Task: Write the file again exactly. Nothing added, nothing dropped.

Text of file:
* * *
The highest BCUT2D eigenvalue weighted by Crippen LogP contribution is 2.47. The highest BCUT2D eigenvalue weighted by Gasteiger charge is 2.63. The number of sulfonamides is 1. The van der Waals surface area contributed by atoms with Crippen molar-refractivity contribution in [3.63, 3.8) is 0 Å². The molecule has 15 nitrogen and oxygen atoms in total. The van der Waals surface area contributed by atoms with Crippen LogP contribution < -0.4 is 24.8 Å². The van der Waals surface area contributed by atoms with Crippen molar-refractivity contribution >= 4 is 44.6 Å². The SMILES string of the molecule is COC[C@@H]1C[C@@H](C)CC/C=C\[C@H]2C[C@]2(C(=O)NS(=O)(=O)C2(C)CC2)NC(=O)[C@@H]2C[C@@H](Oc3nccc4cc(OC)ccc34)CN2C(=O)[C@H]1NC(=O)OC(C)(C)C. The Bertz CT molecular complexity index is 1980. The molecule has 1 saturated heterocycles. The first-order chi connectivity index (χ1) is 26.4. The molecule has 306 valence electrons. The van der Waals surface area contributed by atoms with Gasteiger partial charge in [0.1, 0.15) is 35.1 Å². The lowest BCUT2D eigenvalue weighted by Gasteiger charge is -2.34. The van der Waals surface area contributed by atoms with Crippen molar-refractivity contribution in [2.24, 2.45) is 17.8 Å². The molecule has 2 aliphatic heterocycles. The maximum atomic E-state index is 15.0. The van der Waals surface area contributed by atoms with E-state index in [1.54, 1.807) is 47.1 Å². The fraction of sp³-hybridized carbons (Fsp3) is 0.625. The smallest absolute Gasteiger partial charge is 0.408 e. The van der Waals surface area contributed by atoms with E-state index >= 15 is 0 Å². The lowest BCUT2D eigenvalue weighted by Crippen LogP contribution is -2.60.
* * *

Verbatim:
The highest BCUT2D eigenvalue weighted by Crippen LogP contribution is 2.47. The highest BCUT2D eigenvalue weighted by Gasteiger charge is 2.63. The number of sulfonamides is 1. The van der Waals surface area contributed by atoms with Crippen molar-refractivity contribution in [3.63, 3.8) is 0 Å². The molecule has 15 nitrogen and oxygen atoms in total. The van der Waals surface area contributed by atoms with Crippen LogP contribution < -0.4 is 24.8 Å². The van der Waals surface area contributed by atoms with Crippen molar-refractivity contribution >= 4 is 44.6 Å². The SMILES string of the molecule is COC[C@@H]1C[C@@H](C)CC/C=C\[C@H]2C[C@]2(C(=O)NS(=O)(=O)C2(C)CC2)NC(=O)[C@@H]2C[C@@H](Oc3nccc4cc(OC)ccc34)CN2C(=O)[C@H]1NC(=O)OC(C)(C)C. The Bertz CT molecular complexity index is 1980. The molecule has 1 saturated heterocycles. The first-order chi connectivity index (χ1) is 26.4. The molecule has 306 valence electrons. The van der Waals surface area contributed by atoms with Gasteiger partial charge in [0.1, 0.15) is 35.1 Å². The lowest BCUT2D eigenvalue weighted by Gasteiger charge is -2.34. The van der Waals surface area contributed by atoms with Crippen molar-refractivity contribution in [2.24, 2.45) is 17.8 Å². The molecule has 2 aliphatic heterocycles. The maximum atomic E-state index is 15.0. The van der Waals surface area contributed by atoms with E-state index in [1.54, 1.807) is 47.1 Å². The fraction of sp³-hybridized carbons (Fsp3) is 0.625. The smallest absolute Gasteiger partial charge is 0.408 e. The van der Waals surface area contributed by atoms with E-state index >= 15 is 0 Å². The lowest BCUT2D eigenvalue weighted by Crippen LogP contribution is -2.60.